How Safe Is Your Favorite News Publication?

Newspaper TeaAmong several predictions from Jeffrey I. Cole, director of USC Annenberg’s Center for the Digital Future, one is especially riveting for PR professionals.

He says that in five years most newspapers will be gone — the print survivors will be the largest and the smallest publications.  

The Center’s staff, which has been studying the impact of online technology in the United States for the past decade, believes America is at a digital turning point. While there are clear benefits to abundant advanced technologies, they come at a cost.

What’s changed over the 10-year period of the study? Cole points to “extraordinary demands on our time, major concerns about privacy and vital questions about the proliferation of technology – including a range of issues that didn’t exist 10 years ago.”

Can you guess the four large survivors in Cole’s prediction? Look at digital direction No. 5 to check your accuracy.

Mobile’s moment
Other studies show similar evidence of a digital inflection point. Emarketer reported this month that adults spend more time now with mobile devices than they do with print media.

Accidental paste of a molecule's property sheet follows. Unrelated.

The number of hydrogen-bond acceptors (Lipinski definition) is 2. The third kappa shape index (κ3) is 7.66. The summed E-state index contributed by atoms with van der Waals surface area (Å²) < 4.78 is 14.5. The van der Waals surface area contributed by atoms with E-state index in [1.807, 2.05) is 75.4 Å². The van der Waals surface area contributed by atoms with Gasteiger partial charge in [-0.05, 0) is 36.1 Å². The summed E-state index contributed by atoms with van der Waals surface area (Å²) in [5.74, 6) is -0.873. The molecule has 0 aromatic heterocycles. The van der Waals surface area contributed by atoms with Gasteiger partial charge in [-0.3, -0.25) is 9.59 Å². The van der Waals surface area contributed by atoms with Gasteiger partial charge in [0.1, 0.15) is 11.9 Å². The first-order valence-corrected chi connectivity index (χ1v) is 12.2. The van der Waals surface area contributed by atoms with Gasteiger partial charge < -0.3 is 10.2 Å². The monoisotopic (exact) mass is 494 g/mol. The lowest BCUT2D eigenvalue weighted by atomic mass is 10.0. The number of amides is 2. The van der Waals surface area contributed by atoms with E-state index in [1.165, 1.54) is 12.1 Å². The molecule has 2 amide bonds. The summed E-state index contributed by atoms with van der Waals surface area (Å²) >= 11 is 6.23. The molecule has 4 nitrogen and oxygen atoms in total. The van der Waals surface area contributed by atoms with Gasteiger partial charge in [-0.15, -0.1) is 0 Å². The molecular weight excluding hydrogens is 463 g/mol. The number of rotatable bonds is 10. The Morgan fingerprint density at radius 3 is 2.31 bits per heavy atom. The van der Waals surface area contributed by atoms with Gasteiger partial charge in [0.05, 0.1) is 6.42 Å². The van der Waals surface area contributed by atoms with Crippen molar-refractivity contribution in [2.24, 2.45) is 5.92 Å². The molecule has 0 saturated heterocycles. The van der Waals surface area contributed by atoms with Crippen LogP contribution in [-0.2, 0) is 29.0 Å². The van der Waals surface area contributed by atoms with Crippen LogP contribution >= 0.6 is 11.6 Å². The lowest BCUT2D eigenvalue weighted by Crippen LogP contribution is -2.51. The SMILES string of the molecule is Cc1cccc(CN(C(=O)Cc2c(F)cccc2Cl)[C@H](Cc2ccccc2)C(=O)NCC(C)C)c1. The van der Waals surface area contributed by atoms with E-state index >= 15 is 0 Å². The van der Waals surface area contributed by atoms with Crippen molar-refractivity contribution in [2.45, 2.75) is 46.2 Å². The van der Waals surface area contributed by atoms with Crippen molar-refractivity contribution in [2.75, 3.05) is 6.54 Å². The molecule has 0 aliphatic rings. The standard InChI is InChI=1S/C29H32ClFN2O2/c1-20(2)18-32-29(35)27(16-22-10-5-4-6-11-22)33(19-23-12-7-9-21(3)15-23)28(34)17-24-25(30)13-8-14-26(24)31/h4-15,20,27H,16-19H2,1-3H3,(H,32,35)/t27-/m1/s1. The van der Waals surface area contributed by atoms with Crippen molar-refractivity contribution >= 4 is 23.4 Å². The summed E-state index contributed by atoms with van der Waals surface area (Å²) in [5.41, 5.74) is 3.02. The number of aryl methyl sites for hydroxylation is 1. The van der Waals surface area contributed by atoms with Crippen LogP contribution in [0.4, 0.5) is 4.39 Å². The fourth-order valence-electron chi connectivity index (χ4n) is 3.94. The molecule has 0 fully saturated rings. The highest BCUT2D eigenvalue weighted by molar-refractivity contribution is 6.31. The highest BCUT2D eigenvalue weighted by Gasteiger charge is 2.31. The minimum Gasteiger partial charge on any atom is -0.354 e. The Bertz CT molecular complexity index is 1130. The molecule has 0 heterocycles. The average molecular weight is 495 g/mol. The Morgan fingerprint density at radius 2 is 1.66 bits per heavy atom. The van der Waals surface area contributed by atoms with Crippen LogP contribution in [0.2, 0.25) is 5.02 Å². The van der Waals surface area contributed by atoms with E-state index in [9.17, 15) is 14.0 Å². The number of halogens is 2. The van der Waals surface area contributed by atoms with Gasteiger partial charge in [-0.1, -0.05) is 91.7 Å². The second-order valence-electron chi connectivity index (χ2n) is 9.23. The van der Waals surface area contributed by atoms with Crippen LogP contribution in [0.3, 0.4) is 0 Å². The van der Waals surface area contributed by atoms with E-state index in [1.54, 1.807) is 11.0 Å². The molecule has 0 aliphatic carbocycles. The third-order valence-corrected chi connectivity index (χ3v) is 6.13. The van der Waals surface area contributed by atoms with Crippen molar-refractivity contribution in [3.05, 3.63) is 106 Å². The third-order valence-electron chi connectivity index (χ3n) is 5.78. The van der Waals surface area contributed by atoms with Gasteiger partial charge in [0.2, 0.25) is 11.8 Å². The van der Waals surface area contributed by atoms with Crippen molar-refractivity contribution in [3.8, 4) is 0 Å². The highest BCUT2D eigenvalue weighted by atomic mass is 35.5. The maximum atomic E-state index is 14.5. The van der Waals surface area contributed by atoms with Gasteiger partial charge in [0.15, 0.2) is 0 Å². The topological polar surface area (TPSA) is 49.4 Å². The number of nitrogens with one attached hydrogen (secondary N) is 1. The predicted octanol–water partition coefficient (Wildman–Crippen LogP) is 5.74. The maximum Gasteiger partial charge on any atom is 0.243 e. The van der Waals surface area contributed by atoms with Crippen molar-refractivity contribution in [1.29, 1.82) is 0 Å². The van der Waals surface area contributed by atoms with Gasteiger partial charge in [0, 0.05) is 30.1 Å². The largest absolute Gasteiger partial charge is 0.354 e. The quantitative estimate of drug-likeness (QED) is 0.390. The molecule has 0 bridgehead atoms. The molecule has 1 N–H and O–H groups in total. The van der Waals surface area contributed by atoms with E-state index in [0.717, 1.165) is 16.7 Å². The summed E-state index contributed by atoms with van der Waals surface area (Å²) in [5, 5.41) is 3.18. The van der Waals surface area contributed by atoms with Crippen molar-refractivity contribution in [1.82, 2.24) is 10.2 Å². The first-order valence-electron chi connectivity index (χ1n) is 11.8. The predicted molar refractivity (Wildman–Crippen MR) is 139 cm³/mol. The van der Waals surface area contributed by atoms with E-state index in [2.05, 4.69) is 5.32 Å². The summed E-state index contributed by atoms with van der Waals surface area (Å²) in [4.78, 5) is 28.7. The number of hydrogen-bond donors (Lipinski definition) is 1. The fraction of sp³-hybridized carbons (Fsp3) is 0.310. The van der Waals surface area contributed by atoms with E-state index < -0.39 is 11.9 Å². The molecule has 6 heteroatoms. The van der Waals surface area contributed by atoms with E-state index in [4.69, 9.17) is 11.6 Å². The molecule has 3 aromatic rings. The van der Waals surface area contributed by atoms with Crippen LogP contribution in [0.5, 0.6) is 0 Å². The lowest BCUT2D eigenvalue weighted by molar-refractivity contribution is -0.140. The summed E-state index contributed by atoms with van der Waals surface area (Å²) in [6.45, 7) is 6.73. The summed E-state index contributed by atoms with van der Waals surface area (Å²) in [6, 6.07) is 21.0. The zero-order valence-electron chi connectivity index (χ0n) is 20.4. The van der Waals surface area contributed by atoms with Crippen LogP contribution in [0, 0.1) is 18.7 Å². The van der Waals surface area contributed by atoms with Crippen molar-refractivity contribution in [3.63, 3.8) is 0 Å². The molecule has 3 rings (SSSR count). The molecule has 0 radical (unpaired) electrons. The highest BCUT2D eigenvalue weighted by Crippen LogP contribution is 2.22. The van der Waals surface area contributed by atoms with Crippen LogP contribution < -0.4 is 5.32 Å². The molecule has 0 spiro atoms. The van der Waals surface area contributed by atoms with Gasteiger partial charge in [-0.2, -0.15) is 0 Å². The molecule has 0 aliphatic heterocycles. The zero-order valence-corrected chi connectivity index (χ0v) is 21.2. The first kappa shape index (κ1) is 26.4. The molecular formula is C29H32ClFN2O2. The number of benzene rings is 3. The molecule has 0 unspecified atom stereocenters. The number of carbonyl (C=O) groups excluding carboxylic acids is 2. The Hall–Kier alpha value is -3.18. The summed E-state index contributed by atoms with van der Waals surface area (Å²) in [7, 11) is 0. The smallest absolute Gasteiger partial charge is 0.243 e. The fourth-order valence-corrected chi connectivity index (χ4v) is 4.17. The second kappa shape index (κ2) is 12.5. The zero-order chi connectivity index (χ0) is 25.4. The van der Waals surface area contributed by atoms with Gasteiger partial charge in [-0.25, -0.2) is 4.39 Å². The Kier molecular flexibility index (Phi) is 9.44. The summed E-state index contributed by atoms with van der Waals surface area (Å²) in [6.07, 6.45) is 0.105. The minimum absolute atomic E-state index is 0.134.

A breakdown:

  • Time spent on mobile devices jumped 30 percent from 2010.
  • Mobile usage moved past the one hour mark.
  • The increased mobile usage compares to 44 minutes for print magazines and newspapers combined in 2011.

Advertising spending doesn’t yet reflect the increasing importance of mobile but that dollar allocation is sure to change. Emarketer notes that “newspapers and magazines continue to command ad dollars far ahead of their importance in consumers’ day.”

How will a continued shift of dollars away from print to digital media affect newsrooms?

In addition to the announced sale of 16 regional publications to the Halifax Media Group of Daytona Beach, Fla., this week The New York Times reduced the size of its newsroom through voluntary buyouts. A number of prominent veteran staffers accepted the offer.  

Although developments at The New York Times are reported more heavily than at less-read journals, they are part of the trend toward shrinking newsrooms.

Tracking newsroom layoffs is the focus of the Paper Cuts website, It counts more than 3,775 layoffs in 2011, an increase of about 30 percent over 2010’s reductions.

Now it’s your turn. How does the changing newsroom impact communications? Has the decline in print media refocused your strategies to reach your organization’s key stakeholders?

With thanks to Matt Callow for the newspaper photo via Flickr.

You might also enjoy How Mobile Is Your Audience?


About creativeconsiderations

Christine Sullivan is a communications strategist with expertise in communications planning, writing and content development, and executive communications. She can be reached at
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